AuthorSolis, Eric Matthew
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PublisherThe University of Arizona.
RightsCopyright © is held by the author. Digital access to this material is made possible by the University Libraries, University of Arizona. Further transmission, reproduction or presentation (such as public display or performance) of protected items is prohibited except with permission of the author.
AbstractIn this thesis I provide an interpretation of Aristotle’s account of moral vice and argue (1) that Aristotle's account is consistent, and (2) that Aristotle is not committed to the view that all vicious agents are incapable of improving their characters. The main argument attempts to show that a proper interpretation of Aristotle's account of vice must observe a distinction between what Aristotle recognizes as two distinct sorts of vicious agents: those who are capable of change, and those who are not. I argue that this distinction amounts to the same thing as what I call the distinction between curably and incurably vicious agents. Recognizing this distinction and drawing out the ideas which ground it, I argue, shows that Aristotle's account of vice is consistent, and that he is not committed to the view that all vicious agents are incapable of improving their characters.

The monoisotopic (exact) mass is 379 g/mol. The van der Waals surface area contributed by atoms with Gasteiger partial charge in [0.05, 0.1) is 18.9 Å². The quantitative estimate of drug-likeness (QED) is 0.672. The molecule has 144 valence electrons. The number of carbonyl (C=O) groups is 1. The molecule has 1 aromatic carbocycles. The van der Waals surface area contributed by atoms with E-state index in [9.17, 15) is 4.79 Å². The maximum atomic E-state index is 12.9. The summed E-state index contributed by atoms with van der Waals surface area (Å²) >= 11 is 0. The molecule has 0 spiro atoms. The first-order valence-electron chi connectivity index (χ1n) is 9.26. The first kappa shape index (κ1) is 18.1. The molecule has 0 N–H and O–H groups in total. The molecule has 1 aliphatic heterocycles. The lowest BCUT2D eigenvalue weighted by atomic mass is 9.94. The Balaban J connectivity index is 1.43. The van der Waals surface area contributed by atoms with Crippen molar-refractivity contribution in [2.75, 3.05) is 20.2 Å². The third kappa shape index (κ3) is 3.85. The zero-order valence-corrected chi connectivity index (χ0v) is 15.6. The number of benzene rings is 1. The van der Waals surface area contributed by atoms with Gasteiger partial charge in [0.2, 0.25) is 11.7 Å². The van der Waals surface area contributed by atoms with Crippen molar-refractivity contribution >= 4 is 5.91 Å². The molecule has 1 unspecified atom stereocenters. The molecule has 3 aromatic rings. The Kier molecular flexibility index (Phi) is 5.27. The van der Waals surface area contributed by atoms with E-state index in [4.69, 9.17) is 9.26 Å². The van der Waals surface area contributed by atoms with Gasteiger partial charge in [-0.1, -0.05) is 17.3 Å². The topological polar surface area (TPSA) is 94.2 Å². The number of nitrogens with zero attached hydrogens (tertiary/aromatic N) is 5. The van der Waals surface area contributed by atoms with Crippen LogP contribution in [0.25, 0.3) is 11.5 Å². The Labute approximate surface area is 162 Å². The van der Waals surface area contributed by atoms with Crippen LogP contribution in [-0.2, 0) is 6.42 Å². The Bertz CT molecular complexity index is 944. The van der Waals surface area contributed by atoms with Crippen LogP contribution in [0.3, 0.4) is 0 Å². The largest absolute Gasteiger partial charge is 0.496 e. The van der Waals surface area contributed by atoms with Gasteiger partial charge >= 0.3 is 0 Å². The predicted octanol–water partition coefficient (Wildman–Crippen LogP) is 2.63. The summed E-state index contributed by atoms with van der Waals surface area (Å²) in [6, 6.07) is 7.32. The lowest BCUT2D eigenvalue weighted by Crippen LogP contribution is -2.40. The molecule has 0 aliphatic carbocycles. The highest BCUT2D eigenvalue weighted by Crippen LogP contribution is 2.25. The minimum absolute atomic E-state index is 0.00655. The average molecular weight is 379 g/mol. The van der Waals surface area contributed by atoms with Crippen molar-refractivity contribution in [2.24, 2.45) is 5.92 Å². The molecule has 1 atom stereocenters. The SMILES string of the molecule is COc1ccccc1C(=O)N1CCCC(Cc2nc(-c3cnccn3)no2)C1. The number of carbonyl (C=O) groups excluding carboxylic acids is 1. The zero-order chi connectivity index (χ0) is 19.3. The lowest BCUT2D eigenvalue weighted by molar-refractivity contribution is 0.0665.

Degree ProgramGraduate College